The basic model is to pre-sell some percentage of the crypto assets the proposed network will generate as a way to fund the development of the decentralized application before it launches. The project founders tend to hold on to some percentage of these assets. Which means that raising money for a project this way is a) non-dilutive as it is not equity and b) not debt, so you never have to pay anyone back. This is basically free money. It’s never been this good for entrepreneurs, even in the 90s dot-com boom. Which makes it incredibly tempting to try and shoe-horn every project that could perhaps justify an “initial coin offering” to go for it, even if they aren’t actually building a decentralized application. After all, an ICO lets you exit before you even launch.

And there is a pervasive narrative out there that supports entrepreneurs looking to create new crypto assets. The idea is that by selling assets to users before your network launches, you create “evangelists” who will be early users and promoters you wouldn’t otherwise have if there were no financial incentive to participate in your community.

The problem with this line of thinking is that it conflates early investors with early users. The overlap between people who buy your crypto asset and people who actually want to use the service you are building is likely very, very small, especially during market manias like this one. It creates a false sense of “product-market fit.” Yes, people are buying your crypto asset. But that’s because the “market” are people who want to get rich and the “product” you are selling is a “way to get rich.”

But “this is fine.”

Everyone’s making money. For now.

It’s currently rational to be irrational.

As long as that blue line keeps going up.

  • Only when the tide goes out do you discover who’s been swimming naked.

At the same time, I wouldn’t bet against crypto assets.

  • He who lives by the crystal ball will eat shattered glass.

Consider the following. The total market cap of crypto assets has been increasing by an order of magnitude every few years. Where will they be in 2022? It’s certain that many (most?) of the crypto assets launching today won’t make it. But neither did most of the ones that were launched back in the 2013/4 boom (when they were referred to as “alt coins”). Though an important alt coin from 2014 did stick around and drove the most recent boom to new heights by being the platform to power all the others: Ethereum.

So, Jamie, where does this leave us?

Allow me to summarize.

  • Cryptocurrencies (which I prefer to call crypto assets) are a new asset class that enable decentralized applications
  • Decentralized applications enable services we already have today, like payments, storage, or computing, but without a central operator of those services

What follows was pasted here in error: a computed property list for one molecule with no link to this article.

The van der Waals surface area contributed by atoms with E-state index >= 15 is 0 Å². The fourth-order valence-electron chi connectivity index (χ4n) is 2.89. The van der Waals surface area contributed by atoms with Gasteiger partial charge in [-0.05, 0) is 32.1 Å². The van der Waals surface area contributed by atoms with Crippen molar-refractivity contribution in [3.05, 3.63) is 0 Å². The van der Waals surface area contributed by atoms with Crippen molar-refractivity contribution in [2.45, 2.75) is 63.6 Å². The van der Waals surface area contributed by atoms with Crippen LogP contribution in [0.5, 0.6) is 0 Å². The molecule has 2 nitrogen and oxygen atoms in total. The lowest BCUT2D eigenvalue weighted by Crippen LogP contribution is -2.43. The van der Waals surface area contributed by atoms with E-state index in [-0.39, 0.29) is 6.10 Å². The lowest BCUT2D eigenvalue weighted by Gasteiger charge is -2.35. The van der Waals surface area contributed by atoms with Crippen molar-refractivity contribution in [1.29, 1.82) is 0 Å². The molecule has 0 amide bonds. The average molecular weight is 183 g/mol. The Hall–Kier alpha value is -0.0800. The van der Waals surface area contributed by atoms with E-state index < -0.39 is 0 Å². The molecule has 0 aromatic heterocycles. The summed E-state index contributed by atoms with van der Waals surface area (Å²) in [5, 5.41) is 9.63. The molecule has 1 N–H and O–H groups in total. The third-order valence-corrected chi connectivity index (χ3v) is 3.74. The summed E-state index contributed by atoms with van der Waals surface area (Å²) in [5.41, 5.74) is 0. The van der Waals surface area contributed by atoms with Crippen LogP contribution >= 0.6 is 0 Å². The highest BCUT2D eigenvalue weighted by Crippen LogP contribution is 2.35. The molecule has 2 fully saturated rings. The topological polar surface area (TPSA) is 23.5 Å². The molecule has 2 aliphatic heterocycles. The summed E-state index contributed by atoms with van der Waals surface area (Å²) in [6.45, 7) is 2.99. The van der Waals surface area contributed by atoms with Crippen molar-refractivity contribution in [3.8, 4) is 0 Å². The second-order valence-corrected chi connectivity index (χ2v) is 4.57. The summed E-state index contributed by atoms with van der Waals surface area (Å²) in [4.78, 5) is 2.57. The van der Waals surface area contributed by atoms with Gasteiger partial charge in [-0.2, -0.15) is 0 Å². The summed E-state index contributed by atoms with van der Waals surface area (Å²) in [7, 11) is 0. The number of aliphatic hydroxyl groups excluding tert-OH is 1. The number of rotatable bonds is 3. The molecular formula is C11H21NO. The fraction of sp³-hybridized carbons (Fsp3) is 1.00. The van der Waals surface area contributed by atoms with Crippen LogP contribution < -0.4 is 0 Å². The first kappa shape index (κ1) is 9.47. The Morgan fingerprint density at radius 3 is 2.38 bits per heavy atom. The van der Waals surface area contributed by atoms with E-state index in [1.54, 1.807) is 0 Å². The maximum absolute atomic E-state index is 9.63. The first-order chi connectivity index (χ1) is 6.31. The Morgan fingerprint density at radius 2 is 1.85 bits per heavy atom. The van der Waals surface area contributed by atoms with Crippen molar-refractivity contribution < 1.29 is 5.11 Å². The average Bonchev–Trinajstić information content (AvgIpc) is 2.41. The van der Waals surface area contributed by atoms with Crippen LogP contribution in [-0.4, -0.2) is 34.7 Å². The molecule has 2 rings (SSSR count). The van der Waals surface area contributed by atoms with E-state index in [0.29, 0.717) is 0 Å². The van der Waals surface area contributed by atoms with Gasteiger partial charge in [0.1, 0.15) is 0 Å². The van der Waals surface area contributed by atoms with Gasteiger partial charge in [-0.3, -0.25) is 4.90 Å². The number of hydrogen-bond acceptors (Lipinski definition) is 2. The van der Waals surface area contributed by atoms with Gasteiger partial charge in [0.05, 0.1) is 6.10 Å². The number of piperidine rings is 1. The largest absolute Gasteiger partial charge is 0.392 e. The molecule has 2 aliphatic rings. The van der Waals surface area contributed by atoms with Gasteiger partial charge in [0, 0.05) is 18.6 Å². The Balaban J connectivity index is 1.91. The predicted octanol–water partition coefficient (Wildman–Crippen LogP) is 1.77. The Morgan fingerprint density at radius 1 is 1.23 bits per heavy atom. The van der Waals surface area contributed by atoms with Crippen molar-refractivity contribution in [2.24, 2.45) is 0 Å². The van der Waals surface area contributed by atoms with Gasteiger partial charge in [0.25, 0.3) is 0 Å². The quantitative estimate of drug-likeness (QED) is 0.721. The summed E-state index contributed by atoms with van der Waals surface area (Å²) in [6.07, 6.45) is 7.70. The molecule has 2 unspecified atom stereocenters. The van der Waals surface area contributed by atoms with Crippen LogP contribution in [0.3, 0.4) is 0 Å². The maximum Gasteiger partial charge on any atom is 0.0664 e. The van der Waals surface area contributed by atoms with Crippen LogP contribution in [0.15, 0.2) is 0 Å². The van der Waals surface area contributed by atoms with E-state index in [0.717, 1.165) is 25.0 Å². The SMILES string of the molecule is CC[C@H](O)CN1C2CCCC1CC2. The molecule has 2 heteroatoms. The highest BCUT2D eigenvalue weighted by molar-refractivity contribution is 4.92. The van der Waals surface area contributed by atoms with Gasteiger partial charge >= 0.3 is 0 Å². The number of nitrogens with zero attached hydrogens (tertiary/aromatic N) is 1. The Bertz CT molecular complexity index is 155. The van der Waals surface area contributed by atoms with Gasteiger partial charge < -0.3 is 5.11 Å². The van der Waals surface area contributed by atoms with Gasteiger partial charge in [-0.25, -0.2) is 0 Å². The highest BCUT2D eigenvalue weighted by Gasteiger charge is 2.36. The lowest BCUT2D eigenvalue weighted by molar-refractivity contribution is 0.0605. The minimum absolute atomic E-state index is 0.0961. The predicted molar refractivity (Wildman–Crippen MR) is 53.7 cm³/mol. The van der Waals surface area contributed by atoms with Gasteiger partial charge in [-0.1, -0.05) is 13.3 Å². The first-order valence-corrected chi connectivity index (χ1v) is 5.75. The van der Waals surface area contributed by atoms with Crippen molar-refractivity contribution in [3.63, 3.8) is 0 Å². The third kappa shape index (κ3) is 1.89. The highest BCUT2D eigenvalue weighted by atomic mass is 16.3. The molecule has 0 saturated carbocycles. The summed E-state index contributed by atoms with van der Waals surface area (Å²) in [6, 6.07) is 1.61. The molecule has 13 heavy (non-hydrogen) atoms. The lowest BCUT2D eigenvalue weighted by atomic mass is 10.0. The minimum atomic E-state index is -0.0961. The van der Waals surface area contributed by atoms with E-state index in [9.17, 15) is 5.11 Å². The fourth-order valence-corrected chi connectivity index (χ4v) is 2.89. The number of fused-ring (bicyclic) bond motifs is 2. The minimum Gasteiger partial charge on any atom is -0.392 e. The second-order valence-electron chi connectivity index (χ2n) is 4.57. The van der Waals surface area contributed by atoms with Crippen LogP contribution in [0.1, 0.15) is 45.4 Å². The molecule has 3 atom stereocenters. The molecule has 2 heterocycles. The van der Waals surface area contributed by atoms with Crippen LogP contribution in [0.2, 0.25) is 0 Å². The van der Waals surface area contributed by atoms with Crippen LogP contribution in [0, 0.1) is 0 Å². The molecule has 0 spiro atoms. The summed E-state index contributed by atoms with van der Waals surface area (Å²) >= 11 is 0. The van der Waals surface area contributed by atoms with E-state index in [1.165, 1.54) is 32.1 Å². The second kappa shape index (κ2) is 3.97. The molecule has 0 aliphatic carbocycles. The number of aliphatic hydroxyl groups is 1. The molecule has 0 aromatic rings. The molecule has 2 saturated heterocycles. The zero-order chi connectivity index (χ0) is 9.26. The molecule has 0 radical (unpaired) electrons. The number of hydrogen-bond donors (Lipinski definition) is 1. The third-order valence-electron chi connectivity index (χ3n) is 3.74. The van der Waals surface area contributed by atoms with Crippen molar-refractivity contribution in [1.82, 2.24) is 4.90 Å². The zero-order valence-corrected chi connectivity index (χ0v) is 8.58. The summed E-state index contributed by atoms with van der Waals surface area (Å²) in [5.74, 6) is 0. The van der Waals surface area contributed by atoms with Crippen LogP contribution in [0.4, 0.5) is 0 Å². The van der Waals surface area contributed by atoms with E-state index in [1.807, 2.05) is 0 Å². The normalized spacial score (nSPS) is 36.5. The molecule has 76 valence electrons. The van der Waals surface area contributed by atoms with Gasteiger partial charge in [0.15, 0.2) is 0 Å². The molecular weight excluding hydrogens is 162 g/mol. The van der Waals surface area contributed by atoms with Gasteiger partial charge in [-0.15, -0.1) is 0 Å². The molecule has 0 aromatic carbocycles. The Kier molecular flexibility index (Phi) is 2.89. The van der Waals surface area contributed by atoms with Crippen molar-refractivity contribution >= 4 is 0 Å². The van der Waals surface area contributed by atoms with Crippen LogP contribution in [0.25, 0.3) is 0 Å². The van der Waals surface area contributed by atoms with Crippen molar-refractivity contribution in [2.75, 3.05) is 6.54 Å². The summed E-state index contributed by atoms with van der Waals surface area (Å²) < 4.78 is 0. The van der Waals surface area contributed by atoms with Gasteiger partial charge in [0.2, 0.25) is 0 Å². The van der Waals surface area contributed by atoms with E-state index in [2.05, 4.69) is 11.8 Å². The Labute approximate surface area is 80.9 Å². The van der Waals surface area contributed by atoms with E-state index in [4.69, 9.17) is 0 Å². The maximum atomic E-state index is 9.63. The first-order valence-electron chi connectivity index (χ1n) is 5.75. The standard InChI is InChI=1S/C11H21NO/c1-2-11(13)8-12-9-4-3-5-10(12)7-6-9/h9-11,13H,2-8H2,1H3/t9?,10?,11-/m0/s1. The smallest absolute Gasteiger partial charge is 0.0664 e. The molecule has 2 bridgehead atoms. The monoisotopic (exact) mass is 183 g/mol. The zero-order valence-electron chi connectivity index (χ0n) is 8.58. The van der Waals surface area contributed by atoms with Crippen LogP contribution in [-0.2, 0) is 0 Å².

• This software model is useful to people who need censorship resistance which tend to be people that are either off the grid or who want to be off the grid
  • Most everyone else is better off using normal applications because they are 10x better on every other dimension, at least for now
  • Society’s embrace or rejection of new technology is hard to predict (think about encrypted messaging)
  • In the long-run, the value of a crypto asset will rise and fall in proportion to the use of the decentralized application it enables
  • In the short-run, there will be extreme volatility as FOMO competes with FUD, confusion competes with understanding, and greed competes with fear (on both the buyer side and the issuer side)
  • Most people buying into crypto assets have checked their judgement at the door
  • Many sellers of new crypto assets aren’t actually building decentralized applications but are instead shoe-horning an ICO into their service because of the market mania; that doesn’t mean decentralized applications are bad, it just means people are capitalizing on the confusion and are probably themselves confused
  • Don’t bet against crypto assets in the long-run: as we approach the 10 year anniversary of the Bitcoin paper it is clear that they aren’t going anywhere and that decentralized applications may very well find an important place alongside all the other forms of organization we have come to take for granted.


p.s. —You may have noticed that I didn’t use the word “blockchain” in this note. The word now tends to confuse more than enlighten.

p.p.s — There is another, related market I didn’t talk about: cryptographic ledgers in the enterprise. More on that soon.

We don’t know for sure, but we’d imagine this would be Dimon’s response…


8 comments on “Some Guy Named Adam Ludwin Wrote A Letter To Jamie Dimon…

  1. A really in-depth summary; much-needed color on the crypto craze.

    Hindsight is 2020 unfortunately; had I bought ether or btc years back when they were in infancy and I was thinking about investing, I would be rich, but don’t we all have those stories…. ahh

  2. For once, you have something reasonable on the topic. Of course, you had to borrow it from someone who seems to get the topic.

  3. Thanks a lot for posting this. Very enlightening.

  4. Good explanations on some of the cryptocurrency and dentralized apps work – sans a few critically limiting or inaccurate details. I did like the explanation of how poorly effecient cryptocurrencies are and will continue to be in both time and cost. That inefficiency is key to their future value.